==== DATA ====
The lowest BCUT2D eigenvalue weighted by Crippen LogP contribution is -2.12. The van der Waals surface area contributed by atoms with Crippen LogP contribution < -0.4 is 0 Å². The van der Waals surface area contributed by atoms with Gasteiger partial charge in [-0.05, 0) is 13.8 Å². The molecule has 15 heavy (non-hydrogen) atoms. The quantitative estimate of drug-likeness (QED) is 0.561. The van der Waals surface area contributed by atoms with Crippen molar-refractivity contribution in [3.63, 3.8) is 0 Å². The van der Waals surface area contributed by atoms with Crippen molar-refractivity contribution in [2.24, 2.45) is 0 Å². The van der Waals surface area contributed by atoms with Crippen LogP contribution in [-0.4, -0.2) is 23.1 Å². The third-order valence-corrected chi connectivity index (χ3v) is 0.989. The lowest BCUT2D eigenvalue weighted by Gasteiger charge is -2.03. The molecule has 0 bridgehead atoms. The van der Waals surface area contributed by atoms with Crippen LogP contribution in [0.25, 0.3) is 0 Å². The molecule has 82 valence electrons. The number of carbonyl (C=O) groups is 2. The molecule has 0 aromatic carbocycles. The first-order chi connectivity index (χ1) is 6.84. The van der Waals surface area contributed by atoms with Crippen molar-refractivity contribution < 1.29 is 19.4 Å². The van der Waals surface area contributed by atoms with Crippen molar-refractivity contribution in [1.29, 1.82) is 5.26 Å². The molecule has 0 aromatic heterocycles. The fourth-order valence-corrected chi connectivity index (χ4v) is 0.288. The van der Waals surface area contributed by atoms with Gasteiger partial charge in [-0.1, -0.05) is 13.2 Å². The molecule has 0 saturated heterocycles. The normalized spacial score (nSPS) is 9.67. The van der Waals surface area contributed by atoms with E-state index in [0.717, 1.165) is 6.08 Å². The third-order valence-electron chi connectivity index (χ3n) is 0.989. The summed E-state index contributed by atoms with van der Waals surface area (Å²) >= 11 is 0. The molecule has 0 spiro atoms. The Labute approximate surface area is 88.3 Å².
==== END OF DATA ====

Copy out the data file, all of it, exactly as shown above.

The lowest BCUT2D eigenvalue weighted by Crippen LogP contribution is -2.12. The van der Waals surface area contributed by atoms with Crippen LogP contribution < -0.4 is 0 Å². The van der Waals surface area contributed by atoms with Gasteiger partial charge in [-0.05, 0) is 13.8 Å². The molecule has 15 heavy (non-hydrogen) atoms. The quantitative estimate of drug-likeness (QED) is 0.561. The van der Waals surface area contributed by atoms with Crippen molar-refractivity contribution in [3.63, 3.8) is 0 Å². The van der Waals surface area contributed by atoms with Crippen molar-refractivity contribution in [2.24, 2.45) is 0 Å². The van der Waals surface area contributed by atoms with Crippen LogP contribution in [-0.4, -0.2) is 23.1 Å². The third-order valence-corrected chi connectivity index (χ3v) is 0.989. The lowest BCUT2D eigenvalue weighted by Gasteiger charge is -2.03. The molecule has 0 bridgehead atoms. The van der Waals surface area contributed by atoms with Crippen LogP contribution in [0.25, 0.3) is 0 Å². The molecule has 82 valence electrons. The number of carbonyl (C=O) groups is 2. The molecule has 0 aromatic carbocycles. The first-order chi connectivity index (χ1) is 6.84. The van der Waals surface area contributed by atoms with Crippen molar-refractivity contribution < 1.29 is 19.4 Å². The van der Waals surface area contributed by atoms with Crippen molar-refractivity contribution in [1.29, 1.82) is 5.26 Å². The molecule has 0 aromatic heterocycles. The fourth-order valence-corrected chi connectivity index (χ4v) is 0.288. The van der Waals surface area contributed by atoms with Gasteiger partial charge in [-0.1, -0.05) is 13.2 Å². The molecule has 0 saturated heterocycles. The normalized spacial score (nSPS) is 9.67. The van der Waals surface area contributed by atoms with E-state index in [0.717, 1.165) is 6.08 Å². The third-order valence-electron chi connectivity index (χ3n) is 0.989. The summed E-state index contributed by atoms with van der Waals surface area (Å²) >= 11 is 0. The molecule has 0 spiro atoms. The Labute approximate surface area is 88.3 Å².